A Community Profile
Jay and Troy both border Canada to the north. Just south of Jay, settlement in Westfield (altitude, 825 ft.) clusters along Route 100 and is centered on an unincorporated area called Westfield.
This cluster lies just 1.6 miles from a second unincorporated area called Troy, to the northeast on route 100. The population cluster in Troy is further defined by the county road 101, running due north through the incorporated cluster, to the village of North Troy some 6 and 1/2 miles and just south of the Canadian border. Like Westfield town, Jay town has much of its population on its eastern flank. Jay’s population is also centered along route 242 running from Jay to Montgomery Center (in Montgomery Town) to the immediate west. Jay and Westfield town shapes are approximate squares.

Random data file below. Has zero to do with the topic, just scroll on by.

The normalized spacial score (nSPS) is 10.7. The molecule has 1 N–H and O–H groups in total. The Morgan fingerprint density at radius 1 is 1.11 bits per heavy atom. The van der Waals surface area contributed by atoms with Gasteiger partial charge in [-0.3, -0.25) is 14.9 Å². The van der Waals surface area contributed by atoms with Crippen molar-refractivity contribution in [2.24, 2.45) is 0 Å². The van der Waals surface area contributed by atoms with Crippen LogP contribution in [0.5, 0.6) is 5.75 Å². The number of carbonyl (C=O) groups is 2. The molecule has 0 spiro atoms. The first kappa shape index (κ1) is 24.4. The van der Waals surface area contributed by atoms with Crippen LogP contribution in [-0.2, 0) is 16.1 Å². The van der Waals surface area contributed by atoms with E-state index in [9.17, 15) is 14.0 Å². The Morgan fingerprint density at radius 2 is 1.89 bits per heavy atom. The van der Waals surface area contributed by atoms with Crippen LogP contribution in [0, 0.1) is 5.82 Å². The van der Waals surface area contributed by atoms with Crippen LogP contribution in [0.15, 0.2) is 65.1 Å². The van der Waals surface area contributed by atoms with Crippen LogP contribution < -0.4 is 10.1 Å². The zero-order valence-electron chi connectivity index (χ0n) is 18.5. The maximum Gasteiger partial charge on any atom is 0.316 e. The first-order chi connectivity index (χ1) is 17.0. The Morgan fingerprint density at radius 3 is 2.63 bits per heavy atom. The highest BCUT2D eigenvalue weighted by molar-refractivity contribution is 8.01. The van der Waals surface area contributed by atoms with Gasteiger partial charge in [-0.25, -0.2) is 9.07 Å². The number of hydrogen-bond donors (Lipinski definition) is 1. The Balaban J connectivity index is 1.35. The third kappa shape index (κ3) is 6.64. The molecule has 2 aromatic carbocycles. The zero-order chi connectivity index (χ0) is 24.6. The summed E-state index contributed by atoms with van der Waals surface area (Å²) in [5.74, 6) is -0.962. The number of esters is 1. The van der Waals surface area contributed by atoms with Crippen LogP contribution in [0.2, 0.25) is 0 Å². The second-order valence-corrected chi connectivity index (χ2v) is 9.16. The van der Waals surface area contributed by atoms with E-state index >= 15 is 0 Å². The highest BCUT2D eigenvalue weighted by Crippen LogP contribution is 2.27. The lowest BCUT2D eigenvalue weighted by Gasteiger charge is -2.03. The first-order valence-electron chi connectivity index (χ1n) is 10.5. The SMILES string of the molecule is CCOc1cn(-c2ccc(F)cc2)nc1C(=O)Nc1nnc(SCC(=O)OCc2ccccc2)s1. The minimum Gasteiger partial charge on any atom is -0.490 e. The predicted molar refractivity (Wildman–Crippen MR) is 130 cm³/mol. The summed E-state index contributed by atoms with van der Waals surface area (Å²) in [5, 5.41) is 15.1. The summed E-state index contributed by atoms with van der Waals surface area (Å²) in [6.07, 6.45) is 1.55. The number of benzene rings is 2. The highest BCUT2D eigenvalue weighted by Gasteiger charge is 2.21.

Location and defining features of Jay, Vermont
In terms of “defining features,” we recognize, of course, that a site visit will challenge and augment many of the observations in this profile. However, one could describe Jay as dominated by Jay Peak. It is visible from many view corridors all over the region (see more detail in Natural Resources below). One important local feature of Troy might well be the cluster of civic buildings so integral to life in North Troy Village. In Westfield, it might be the small but noteworthy town green, another historic and modern locale where townspeople meet.